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traditional paddle steamer bridge

Red Funnel & D-Day


Thursday 6 June 2024 marks the 80th anniversary of Operation Overlord, the codename given to the battle of Normandy, better known as D-Day. The largest amphibious invasion in modern warfare, many of the 160,000 allied troops from Britain, Canada, and the US passed through the port of Southampton on their way to the beaches of northern France. 

The links to Southampton, the Isle of Wight, and surrounding south coast ports are well documented, but did you know that some of our former fleet also played a part in the D-Day landings? 

TSS Calshot


Twin screw steam tug-tender Calshot was launched for Red Funnel in 1930 and put into service tendering ocean liners on Southampton Water, such as RMS Queen Elizabeth, Queen Mary, and Mauretania. Requisitioned by the admiralty in 1940, she went on to act as the headquarter ship of the Juno beach landings, becoming one of the 436 vessels, 321 landing crafts, and 115 ships involved in the operation. She was released to Red Funnel after the war, and continued tendering until her eventual sale to an Irish firm in 1964, upon which she was renamed Galway Bay. 

Lorna Doone II


Having already served in WWI as HMS Atherstone, the Queen of Kent, as she was then known, was requisitioned again in 1944 and stationed at Peel Bank just off the Isle of Wight, as an accommodation and despatch control ship. After the D-Day landings she was deployed to Antwerp, Belgium, but had to return to the UK for repairs after sustaining a V2 rocket strike in early 1945. The paddle steamer became Red Funnel’s second Lorna Doone in 1949, offering excursions around the Bournemouth region until 1952.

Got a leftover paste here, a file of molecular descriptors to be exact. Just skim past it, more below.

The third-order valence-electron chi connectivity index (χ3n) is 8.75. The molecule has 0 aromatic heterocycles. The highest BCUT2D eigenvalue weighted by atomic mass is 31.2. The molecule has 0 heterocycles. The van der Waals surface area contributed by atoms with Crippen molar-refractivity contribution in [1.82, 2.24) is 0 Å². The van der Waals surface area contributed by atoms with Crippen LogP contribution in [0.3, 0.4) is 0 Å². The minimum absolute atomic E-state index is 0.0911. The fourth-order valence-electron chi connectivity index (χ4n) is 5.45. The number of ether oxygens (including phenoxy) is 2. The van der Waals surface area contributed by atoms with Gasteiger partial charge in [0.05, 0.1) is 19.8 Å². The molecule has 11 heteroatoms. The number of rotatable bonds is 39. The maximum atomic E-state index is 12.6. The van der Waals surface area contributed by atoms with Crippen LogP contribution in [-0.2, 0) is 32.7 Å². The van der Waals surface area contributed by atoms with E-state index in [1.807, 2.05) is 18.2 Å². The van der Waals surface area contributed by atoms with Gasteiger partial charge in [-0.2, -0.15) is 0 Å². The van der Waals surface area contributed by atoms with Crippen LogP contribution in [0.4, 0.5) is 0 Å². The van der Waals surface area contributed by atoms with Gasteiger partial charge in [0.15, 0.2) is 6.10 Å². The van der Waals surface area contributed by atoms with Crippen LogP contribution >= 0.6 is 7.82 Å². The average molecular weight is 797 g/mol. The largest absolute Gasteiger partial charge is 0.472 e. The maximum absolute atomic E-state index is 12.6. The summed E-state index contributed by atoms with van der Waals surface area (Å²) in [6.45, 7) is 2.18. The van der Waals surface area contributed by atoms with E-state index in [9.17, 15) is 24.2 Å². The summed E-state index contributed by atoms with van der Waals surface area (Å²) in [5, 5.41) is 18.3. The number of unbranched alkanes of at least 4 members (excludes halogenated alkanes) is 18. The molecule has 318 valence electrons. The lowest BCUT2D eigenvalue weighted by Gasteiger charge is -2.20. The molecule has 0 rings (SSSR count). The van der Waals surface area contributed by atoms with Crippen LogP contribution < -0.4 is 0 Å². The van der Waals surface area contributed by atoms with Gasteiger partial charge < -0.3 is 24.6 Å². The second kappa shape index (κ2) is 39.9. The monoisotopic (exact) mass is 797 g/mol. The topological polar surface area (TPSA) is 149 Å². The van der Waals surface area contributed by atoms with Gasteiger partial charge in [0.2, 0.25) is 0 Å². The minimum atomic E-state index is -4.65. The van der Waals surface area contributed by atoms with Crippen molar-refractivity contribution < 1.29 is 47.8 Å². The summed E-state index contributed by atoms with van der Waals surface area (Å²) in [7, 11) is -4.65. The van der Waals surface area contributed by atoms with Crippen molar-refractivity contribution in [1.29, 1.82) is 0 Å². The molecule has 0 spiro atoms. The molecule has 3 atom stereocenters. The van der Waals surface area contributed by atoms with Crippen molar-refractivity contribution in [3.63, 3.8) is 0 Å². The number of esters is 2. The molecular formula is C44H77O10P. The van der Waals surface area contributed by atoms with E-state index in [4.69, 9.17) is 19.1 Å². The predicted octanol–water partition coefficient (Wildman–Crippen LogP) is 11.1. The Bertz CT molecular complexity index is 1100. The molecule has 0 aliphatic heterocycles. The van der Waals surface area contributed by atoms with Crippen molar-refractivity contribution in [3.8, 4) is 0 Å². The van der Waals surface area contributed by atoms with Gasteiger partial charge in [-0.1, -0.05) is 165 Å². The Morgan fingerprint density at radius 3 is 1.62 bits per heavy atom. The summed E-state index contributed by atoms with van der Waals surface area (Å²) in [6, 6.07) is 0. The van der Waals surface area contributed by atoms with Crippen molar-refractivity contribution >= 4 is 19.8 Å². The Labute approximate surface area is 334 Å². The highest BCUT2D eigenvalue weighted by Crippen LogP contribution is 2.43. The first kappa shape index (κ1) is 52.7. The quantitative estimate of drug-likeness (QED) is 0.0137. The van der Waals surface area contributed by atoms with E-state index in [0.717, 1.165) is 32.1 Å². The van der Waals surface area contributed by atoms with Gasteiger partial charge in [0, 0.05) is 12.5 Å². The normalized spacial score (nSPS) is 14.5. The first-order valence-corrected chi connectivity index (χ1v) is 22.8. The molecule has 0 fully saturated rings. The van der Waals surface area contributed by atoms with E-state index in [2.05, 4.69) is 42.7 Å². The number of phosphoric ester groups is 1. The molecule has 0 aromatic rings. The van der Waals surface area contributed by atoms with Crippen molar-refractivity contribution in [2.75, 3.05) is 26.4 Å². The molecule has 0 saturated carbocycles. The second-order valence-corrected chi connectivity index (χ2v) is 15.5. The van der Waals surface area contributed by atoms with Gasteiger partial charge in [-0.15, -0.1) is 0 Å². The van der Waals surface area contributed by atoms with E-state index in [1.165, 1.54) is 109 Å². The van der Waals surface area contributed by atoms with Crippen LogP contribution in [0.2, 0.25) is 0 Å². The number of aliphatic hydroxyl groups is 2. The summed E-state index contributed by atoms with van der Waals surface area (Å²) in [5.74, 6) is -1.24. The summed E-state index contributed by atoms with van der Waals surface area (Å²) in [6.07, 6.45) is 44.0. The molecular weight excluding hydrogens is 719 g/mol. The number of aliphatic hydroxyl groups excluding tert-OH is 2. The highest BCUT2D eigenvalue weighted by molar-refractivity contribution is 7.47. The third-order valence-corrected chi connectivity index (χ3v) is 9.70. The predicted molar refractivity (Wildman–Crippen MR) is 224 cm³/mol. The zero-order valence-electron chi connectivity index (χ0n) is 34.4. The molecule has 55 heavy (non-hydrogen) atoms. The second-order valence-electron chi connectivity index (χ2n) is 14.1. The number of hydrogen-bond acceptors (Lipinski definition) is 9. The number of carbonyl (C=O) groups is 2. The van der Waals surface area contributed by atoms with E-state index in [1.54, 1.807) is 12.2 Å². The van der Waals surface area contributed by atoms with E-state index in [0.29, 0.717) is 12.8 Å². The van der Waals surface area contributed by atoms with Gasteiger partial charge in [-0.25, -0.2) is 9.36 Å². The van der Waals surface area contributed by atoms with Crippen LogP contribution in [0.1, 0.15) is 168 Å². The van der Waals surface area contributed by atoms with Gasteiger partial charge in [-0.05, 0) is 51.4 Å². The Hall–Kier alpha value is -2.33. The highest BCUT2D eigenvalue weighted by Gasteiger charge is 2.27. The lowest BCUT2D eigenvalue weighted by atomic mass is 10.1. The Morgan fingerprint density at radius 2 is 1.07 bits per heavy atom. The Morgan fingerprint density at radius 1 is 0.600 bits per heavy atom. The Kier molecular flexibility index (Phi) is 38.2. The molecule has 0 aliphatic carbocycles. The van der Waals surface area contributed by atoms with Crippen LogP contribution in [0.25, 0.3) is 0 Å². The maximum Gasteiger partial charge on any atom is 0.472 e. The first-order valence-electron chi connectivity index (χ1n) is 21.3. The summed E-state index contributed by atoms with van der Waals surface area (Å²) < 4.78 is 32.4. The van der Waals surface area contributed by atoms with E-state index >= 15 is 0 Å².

Solent Queen II

PS Solent Queen (II)

Built in 1917 as HMS Melton, and later renamed Queen of Thanet, she was requisitioned in 1939 to become a minesweeper, and successfully retrieved around 4,000 troops from Dunkirk in 1940. She later became HMS Selsey, serving as a control ship at the D-Day landings in Normandy. Following the war, she joined the Red Funnel fleet as PS Solent Queen II, offering day excursions from Southampton to Ryde, Southsea, Shanklin, Bournemouth, Swanage, or a ‘Round the Island’ loop of the Isle of Wight. She was eventually scrapped in 1951 following boiler issues. 

Norris Castle 2


The vessel that would become Norris Castle (II) was originally launched as LCT 828, an MK 4 Landing Craft Tank – one of 865 built during World War II under instruction of Prime Minister Winston Churchill. Out of MK 1 – 6, the MK 4 was the most manufactured, and designed specifically to transport troops, food, and equipment across the English Channel. LCT 828 then joined our fleet in 1947 as Norris Castle, ready to undertake the car ferry route between Southampton and East Cowes until her last sailing for the company in 1962.

Sources: Red Funnel Archives & Red Funnel 150 by Keith Adams.